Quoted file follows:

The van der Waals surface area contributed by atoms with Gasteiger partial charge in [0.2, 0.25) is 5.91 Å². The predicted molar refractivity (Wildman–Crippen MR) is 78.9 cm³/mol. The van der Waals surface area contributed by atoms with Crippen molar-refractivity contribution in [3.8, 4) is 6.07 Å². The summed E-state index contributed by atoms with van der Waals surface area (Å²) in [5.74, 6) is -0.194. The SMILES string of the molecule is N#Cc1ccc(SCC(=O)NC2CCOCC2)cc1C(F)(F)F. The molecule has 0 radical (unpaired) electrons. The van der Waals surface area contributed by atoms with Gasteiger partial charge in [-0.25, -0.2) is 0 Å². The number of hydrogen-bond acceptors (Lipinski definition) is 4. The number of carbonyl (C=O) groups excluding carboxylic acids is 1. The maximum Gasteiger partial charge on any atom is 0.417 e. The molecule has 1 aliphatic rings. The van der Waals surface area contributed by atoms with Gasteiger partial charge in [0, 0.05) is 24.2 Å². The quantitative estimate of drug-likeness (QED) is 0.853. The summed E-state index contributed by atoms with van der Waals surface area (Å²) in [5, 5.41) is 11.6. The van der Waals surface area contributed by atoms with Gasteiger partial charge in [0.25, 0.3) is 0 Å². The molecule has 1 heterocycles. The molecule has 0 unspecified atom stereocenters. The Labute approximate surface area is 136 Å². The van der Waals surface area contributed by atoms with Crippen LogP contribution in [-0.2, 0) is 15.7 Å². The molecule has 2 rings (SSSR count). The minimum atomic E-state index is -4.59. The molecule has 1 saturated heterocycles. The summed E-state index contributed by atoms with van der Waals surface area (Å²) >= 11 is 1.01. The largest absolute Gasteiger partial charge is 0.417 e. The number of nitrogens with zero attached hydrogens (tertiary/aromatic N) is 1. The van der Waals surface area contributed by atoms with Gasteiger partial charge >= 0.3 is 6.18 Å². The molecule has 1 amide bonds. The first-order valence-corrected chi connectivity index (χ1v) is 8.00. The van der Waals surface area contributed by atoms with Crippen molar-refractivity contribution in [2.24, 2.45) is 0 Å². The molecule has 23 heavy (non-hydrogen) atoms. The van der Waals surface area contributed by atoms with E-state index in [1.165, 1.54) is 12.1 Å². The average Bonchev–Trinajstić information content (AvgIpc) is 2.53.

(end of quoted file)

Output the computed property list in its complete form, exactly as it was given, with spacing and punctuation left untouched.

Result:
The van der Waals surface area contributed by atoms with Gasteiger partial charge in [0.2, 0.25) is 5.91 Å². The predicted molar refractivity (Wildman–Crippen MR) is 78.9 cm³/mol. The van der Waals surface area contributed by atoms with Crippen molar-refractivity contribution in [3.8, 4) is 6.07 Å². The summed E-state index contributed by atoms with van der Waals surface area (Å²) in [5.74, 6) is -0.194. The SMILES string of the molecule is N#Cc1ccc(SCC(=O)NC2CCOCC2)cc1C(F)(F)F. The molecule has 0 radical (unpaired) electrons. The van der Waals surface area contributed by atoms with Gasteiger partial charge in [-0.25, -0.2) is 0 Å². The number of hydrogen-bond acceptors (Lipinski definition) is 4. The number of carbonyl (C=O) groups excluding carboxylic acids is 1. The maximum Gasteiger partial charge on any atom is 0.417 e. The molecule has 1 aliphatic rings. The van der Waals surface area contributed by atoms with Gasteiger partial charge in [0, 0.05) is 24.2 Å². The quantitative estimate of drug-likeness (QED) is 0.853. The summed E-state index contributed by atoms with van der Waals surface area (Å²) in [5, 5.41) is 11.6. The van der Waals surface area contributed by atoms with Gasteiger partial charge in [0.25, 0.3) is 0 Å². The molecule has 1 heterocycles. The molecule has 0 unspecified atom stereocenters. The Labute approximate surface area is 136 Å². The van der Waals surface area contributed by atoms with Crippen LogP contribution in [-0.2, 0) is 15.7 Å². The molecule has 2 rings (SSSR count). The minimum atomic E-state index is -4.59. The molecule has 1 saturated heterocycles. The summed E-state index contributed by atoms with van der Waals surface area (Å²) >= 11 is 1.01. The largest absolute Gasteiger partial charge is 0.417 e. The number of nitrogens with zero attached hydrogens (tertiary/aromatic N) is 1. The van der Waals surface area contributed by atoms with Gasteiger partial charge >= 0.3 is 6.18 Å². The molecule has 1 amide bonds. The first-order valence-corrected chi connectivity index (χ1v) is 8.00. The van der Waals surface area contributed by atoms with Crippen molar-refractivity contribution in [2.24, 2.45) is 0 Å². The molecule has 23 heavy (non-hydrogen) atoms. The van der Waals surface area contributed by atoms with E-state index in [1.165, 1.54) is 12.1 Å². The average Bonchev–Trinajstić information content (AvgIpc) is 2.53.